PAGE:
Posted on Fri 05 February 2016

the ops in devops means operations

Lots of people will give you guff about “devops” and how it means that you no longer need people to run your business infrastructure because it is all a simple matter of programming.

I cannot emphasize enough how wrong this is.

What devops does is apply the lessons learned in software development to the processes of running computer infrastructure. As a direct result, you can improve your processes by minimizing human involvement in the execution of processes. What you cannot do is improve your processes without knowing what those processes are, how they are executed, and what might go wrong.

Ask any developer: can you solve a business problem without understanding it? No, you cannot. Programming is the expression of decision-making in a formal automation. You cannot make (good, or even reasonable) decisions without understanding the process.

The naive devops-uber-alles view concentrates on building an MVP, a minimum viable product, and then elaborating on it in customer-desired ways. The ops part is relegated solely to deployment, the process of getting the application running on one or more servers.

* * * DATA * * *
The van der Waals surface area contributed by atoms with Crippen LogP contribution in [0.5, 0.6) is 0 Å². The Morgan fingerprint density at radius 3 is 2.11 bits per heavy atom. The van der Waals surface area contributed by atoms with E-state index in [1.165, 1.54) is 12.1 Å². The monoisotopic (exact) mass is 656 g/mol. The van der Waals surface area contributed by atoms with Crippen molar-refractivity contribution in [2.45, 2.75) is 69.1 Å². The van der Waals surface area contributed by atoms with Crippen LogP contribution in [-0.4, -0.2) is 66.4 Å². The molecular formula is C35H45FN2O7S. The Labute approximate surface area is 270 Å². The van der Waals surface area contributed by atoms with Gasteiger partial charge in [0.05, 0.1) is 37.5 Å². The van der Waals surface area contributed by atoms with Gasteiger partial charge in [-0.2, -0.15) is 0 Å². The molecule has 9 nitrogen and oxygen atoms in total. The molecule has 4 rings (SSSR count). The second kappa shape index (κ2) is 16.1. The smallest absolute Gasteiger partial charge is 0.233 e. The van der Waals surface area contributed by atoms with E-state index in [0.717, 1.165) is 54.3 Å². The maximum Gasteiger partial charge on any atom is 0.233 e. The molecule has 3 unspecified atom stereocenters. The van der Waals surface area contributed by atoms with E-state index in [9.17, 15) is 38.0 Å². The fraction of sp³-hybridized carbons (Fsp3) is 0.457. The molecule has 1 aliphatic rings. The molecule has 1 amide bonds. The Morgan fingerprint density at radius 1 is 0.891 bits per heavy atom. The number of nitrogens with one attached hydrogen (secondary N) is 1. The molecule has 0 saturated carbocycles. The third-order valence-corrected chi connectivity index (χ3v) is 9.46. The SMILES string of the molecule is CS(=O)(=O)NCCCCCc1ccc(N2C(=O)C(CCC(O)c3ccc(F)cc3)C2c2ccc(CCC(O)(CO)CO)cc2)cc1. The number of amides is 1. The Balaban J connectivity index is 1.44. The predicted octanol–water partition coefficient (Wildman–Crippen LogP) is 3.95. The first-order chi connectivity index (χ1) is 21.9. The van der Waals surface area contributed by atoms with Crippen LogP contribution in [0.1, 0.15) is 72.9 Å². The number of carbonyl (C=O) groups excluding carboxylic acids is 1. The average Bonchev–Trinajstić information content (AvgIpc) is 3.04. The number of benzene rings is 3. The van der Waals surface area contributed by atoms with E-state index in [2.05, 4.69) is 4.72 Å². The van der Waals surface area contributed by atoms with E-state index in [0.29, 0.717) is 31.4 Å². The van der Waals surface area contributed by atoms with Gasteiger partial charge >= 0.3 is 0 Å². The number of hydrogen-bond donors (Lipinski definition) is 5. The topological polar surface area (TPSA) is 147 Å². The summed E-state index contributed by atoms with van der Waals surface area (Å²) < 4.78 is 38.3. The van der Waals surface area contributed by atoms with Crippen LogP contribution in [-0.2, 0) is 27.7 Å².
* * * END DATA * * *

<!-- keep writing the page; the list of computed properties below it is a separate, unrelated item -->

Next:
Here is what operations brings to the table:

  • statistics collection
  • systems monitoring
  • alerting of humans based on the above
  • load balancing
  • strategic deployment decisions (e.g. multiple vendors, geographic distribution)
  • backup and restore decisions and methods
  • security policy
  • security implementation
  • security testing

In modern development, it is considered good to write tests to ensure that the code you write does the right thing. In modern devops, you need to implement runtime tests to assure yourself that the computers you are running on are still behaving as you desire.

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